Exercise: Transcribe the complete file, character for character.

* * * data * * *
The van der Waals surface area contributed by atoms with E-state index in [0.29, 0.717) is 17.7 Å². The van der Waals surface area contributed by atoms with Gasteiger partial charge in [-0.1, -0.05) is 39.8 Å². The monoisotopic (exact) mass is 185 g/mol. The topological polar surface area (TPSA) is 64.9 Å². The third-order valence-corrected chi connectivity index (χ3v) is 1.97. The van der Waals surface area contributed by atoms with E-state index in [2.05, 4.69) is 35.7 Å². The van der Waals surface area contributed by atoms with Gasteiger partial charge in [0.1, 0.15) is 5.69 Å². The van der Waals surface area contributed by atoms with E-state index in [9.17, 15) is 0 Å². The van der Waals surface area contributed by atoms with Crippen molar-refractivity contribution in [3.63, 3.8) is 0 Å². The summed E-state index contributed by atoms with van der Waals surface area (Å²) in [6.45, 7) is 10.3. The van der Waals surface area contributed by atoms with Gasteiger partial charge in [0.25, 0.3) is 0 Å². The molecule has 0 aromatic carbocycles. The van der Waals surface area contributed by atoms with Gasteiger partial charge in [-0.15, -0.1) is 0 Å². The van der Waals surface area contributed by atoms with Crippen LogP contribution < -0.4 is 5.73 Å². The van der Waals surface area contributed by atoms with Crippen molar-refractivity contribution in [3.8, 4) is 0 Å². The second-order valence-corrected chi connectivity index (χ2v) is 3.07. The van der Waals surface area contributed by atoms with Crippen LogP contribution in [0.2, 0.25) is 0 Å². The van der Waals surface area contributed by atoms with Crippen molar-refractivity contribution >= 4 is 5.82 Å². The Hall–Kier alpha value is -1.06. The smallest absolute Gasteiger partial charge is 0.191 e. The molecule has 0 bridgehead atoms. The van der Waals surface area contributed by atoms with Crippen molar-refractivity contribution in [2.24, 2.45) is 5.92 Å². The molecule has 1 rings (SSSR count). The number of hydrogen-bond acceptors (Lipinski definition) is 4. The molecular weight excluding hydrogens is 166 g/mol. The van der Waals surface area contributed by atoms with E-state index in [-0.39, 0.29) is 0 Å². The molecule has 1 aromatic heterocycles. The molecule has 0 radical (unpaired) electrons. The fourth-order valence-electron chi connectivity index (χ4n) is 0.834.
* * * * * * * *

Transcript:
The van der Waals surface area contributed by atoms with E-state index in [0.29, 0.717) is 17.7 Å². The van der Waals surface area contributed by atoms with Gasteiger partial charge in [-0.1, -0.05) is 39.8 Å². The monoisotopic (exact) mass is 185 g/mol. The topological polar surface area (TPSA) is 64.9 Å². The third-order valence-corrected chi connectivity index (χ3v) is 1.97. The van der Waals surface area contributed by atoms with E-state index in [2.05, 4.69) is 35.7 Å². The van der Waals surface area contributed by atoms with Gasteiger partial charge in [0.1, 0.15) is 5.69 Å². The van der Waals surface area contributed by atoms with E-state index in [9.17, 15) is 0 Å². The van der Waals surface area contributed by atoms with Crippen molar-refractivity contribution in [3.63, 3.8) is 0 Å². The summed E-state index contributed by atoms with van der Waals surface area (Å²) in [6.45, 7) is 10.3. The van der Waals surface area contributed by atoms with Gasteiger partial charge in [0.25, 0.3) is 0 Å². The molecule has 0 aromatic carbocycles. The van der Waals surface area contributed by atoms with Gasteiger partial charge in [-0.15, -0.1) is 0 Å². The van der Waals surface area contributed by atoms with Crippen LogP contribution < -0.4 is 5.73 Å². The van der Waals surface area contributed by atoms with Crippen molar-refractivity contribution in [3.8, 4) is 0 Å². The second-order valence-corrected chi connectivity index (χ2v) is 3.07. The van der Waals surface area contributed by atoms with Crippen LogP contribution in [0.2, 0.25) is 0 Å². The van der Waals surface area contributed by atoms with Crippen molar-refractivity contribution >= 4 is 5.82 Å². The Hall–Kier alpha value is -1.06. The smallest absolute Gasteiger partial charge is 0.191 e. The molecule has 0 bridgehead atoms. The van der Waals surface area contributed by atoms with Crippen molar-refractivity contribution in [2.24, 2.45) is 5.92 Å². The molecule has 1 rings (SSSR count). The number of hydrogen-bond acceptors (Lipinski definition) is 4. The molecular weight excluding hydrogens is 166 g/mol. The van der Waals surface area contributed by atoms with E-state index in [-0.39, 0.29) is 0 Å². The molecule has 1 aromatic heterocycles. The molecule has 0 radical (unpaired) electrons. The fourth-order valence-electron chi connectivity index (χ4n) is 0.834.